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Culture fit is outdated. It’s time to think about culture add.

Hiring managers and recruiters should consider adding different points of view to an organization, not like-mindedness.
Hiring managers and recruiters should consider adding different points of view to an organization, not like-mindedness.
By LaFawn Davis, Vice President of Diversity, Inclusion and Belonging at Indeed.com

It’s time to bid farewell to “cultural fit.”

20 years ago, when the concept of company culture gained popularity, the term had more meaning. It meant: Does this candidate we’re interviewing have the same values as our company? Are they going to work well here? Would their work style be compatible with their teammates’ style?

These are all reasonable questions to consider, of course. But in recent years, as more companies developed diversity and inclusion programs, cultural fit has too often been used to eliminate—and discriminate against—candidates.

Here’s why I think cultural fit should not be a hiring disqualifier, and how to take a persuasive stand against it in the hiring process.

How a seemingly simple question can reinforce bias

Though it may have been started with the best intentions, the idea of “cultural fit” has gone awry. Take, for example, the hiring process at some tech companies. This industry is known for its elaborate interview processes, which often include offbeat questions to determine if a candidate is a good cultural fit, like what their favorite song is.

If the candidate’s favorite song is similar to or the same as the hiring manager’s, that candidate may be seen as a good cultural fit. However, if the candidate doesn’t have a favorite, the hiring manager might respond, “But everyone has a favorite song!” That’s bound to make the candidate feel uncomfortable, and it certainly won’t give them a sense of belonging.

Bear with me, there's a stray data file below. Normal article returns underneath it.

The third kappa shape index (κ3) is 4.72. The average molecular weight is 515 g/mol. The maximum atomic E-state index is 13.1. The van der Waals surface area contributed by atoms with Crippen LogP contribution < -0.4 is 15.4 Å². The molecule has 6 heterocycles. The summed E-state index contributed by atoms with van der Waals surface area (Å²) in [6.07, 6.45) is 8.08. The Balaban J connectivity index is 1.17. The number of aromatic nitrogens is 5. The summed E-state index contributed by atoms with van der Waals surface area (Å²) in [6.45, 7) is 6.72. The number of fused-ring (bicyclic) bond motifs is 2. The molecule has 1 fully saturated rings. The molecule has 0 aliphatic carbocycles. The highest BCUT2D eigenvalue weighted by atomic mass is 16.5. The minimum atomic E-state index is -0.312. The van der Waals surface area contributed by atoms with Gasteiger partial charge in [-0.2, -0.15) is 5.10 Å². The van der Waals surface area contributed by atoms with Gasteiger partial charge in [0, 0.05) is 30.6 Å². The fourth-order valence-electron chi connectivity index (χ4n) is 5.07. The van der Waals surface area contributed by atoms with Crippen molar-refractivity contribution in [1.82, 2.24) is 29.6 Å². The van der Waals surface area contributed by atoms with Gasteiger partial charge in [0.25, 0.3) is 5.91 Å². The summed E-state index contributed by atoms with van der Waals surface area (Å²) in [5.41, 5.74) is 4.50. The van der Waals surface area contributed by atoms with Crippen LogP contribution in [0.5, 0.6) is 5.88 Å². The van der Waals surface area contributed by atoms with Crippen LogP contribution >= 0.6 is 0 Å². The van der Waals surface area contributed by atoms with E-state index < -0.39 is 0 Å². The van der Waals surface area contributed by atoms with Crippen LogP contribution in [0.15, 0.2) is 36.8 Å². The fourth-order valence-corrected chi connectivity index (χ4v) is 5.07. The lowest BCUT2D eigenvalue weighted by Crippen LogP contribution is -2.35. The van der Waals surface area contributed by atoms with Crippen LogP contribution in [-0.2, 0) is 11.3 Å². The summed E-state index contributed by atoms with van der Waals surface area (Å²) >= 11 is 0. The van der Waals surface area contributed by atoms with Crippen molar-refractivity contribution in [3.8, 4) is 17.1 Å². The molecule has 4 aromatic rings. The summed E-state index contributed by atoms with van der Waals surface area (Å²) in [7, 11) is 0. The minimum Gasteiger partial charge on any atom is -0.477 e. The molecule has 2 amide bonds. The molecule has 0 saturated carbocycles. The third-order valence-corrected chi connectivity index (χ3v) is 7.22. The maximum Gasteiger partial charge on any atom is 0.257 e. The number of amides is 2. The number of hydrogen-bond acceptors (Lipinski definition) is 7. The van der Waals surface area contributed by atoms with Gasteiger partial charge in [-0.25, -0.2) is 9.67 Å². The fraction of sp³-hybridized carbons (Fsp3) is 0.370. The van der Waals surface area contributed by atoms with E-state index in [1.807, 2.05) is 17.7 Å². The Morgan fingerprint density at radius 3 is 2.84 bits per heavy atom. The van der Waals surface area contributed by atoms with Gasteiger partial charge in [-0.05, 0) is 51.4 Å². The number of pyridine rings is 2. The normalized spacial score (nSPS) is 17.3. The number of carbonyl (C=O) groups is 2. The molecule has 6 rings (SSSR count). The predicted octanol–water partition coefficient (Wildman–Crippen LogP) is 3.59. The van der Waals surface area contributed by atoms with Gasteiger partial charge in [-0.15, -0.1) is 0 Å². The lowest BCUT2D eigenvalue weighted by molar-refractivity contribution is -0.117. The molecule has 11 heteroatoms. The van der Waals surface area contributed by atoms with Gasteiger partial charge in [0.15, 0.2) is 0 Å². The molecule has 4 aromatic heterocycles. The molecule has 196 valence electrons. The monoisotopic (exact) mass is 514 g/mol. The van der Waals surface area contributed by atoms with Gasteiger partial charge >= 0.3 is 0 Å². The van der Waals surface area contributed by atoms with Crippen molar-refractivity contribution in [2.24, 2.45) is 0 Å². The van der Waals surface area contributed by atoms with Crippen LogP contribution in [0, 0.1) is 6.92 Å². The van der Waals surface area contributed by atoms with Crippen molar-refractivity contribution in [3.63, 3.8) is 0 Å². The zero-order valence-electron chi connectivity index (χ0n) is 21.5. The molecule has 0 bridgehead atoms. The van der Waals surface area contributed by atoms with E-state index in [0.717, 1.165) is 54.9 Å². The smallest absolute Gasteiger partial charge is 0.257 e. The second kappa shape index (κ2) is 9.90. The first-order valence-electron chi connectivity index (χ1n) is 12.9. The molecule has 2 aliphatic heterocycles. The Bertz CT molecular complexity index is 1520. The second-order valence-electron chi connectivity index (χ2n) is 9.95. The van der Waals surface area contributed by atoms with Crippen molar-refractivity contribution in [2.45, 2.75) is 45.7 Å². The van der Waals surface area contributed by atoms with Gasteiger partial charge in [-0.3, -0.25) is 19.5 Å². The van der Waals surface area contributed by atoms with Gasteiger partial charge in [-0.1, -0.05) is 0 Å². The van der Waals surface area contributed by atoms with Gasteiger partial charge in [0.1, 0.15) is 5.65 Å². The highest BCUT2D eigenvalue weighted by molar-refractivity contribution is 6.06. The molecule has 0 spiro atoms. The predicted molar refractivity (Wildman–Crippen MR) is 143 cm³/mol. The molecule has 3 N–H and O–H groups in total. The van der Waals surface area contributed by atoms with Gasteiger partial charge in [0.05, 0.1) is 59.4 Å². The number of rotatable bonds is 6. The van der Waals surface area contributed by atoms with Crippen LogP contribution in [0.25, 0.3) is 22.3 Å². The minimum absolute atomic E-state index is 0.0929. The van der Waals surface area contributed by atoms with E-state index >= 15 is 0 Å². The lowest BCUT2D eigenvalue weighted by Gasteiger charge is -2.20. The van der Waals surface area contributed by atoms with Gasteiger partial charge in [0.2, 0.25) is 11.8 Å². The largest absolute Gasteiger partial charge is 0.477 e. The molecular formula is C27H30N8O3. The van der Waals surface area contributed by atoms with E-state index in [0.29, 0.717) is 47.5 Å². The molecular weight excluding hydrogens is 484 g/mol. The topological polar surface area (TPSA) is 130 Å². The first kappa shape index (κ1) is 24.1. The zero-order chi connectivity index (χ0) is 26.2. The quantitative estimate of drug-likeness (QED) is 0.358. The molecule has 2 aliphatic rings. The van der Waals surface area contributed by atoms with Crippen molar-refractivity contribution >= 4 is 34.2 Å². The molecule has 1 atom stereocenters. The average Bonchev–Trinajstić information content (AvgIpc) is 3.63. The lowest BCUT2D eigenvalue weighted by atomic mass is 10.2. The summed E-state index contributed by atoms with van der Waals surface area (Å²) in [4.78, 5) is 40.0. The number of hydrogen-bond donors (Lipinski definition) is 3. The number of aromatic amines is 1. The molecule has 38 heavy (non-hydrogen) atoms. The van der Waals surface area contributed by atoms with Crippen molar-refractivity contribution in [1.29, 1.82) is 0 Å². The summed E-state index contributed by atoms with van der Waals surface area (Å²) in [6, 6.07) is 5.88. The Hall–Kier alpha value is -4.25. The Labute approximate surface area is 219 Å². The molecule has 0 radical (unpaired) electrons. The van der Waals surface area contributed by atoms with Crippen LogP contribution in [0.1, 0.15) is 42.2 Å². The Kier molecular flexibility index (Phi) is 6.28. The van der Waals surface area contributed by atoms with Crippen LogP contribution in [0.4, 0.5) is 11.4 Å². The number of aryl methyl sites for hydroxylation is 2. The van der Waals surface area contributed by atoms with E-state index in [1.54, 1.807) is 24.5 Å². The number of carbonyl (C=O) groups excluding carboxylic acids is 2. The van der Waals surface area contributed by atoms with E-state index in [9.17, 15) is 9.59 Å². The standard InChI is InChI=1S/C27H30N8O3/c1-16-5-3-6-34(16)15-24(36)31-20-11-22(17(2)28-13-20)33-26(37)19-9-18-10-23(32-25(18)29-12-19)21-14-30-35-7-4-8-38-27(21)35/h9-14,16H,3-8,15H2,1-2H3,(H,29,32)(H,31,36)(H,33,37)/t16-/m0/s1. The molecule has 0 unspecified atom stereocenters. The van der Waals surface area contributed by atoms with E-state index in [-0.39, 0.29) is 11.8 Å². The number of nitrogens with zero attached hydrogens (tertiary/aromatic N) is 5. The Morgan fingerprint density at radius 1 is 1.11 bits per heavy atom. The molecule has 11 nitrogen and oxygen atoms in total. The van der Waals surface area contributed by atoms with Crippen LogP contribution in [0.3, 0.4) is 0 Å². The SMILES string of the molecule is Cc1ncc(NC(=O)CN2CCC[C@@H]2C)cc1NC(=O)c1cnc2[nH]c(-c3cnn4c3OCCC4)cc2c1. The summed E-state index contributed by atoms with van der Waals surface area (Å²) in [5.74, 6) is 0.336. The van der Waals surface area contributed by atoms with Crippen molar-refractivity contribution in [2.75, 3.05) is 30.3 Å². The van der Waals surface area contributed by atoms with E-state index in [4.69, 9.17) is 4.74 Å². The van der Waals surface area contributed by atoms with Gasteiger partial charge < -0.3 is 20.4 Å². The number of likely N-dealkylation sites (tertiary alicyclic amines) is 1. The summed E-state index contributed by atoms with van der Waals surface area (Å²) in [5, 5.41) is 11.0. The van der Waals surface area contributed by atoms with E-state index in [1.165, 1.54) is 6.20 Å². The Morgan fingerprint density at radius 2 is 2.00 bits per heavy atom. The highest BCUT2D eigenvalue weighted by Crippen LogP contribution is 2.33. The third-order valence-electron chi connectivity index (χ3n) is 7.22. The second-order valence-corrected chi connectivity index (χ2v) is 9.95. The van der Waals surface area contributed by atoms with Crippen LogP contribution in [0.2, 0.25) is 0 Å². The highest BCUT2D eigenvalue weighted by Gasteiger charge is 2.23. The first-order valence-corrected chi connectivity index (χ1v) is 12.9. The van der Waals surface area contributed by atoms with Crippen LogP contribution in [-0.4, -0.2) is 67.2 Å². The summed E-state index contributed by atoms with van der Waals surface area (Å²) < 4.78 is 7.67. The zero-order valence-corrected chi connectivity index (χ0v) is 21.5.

On the surface, the favorite song question might seem harmless. But underneath, there are multiple problems with it. Firstly, the hiring manager should be looking for a great candidate—not a new best friend.

And unless the candidate is interviewing for a job with a band, what difference does their favorite song make?

More importantly, the hiring manager is, in effect, looking for someone who thinks just like them, which is a response that’s rife with bias. When two people are from different cultures, nations, races or gender orientations, they’re probably going to think differently about a lot of things.  This kind of thinking will also inevitably contradict any diversity and inclusion initiatives the organization may have put in place.

 

Why culture add is much more meaningful than culture fit

 

Organizations that are ready to say goodbye to culture fit should start with a few steps.

-Replace cultural fit with “cultural add.” It means that the candidate in consideration will bring new, fresh and different ideas and experiences to their team. They’re more likely to add something the team doesn’t have. So when doing away with cultural fit, it’s a smart move to emphasize cultural add in its place. This will take support from the C-suite, of course, or the switch from “cultural fit” to “cultural add” won’t gain traction.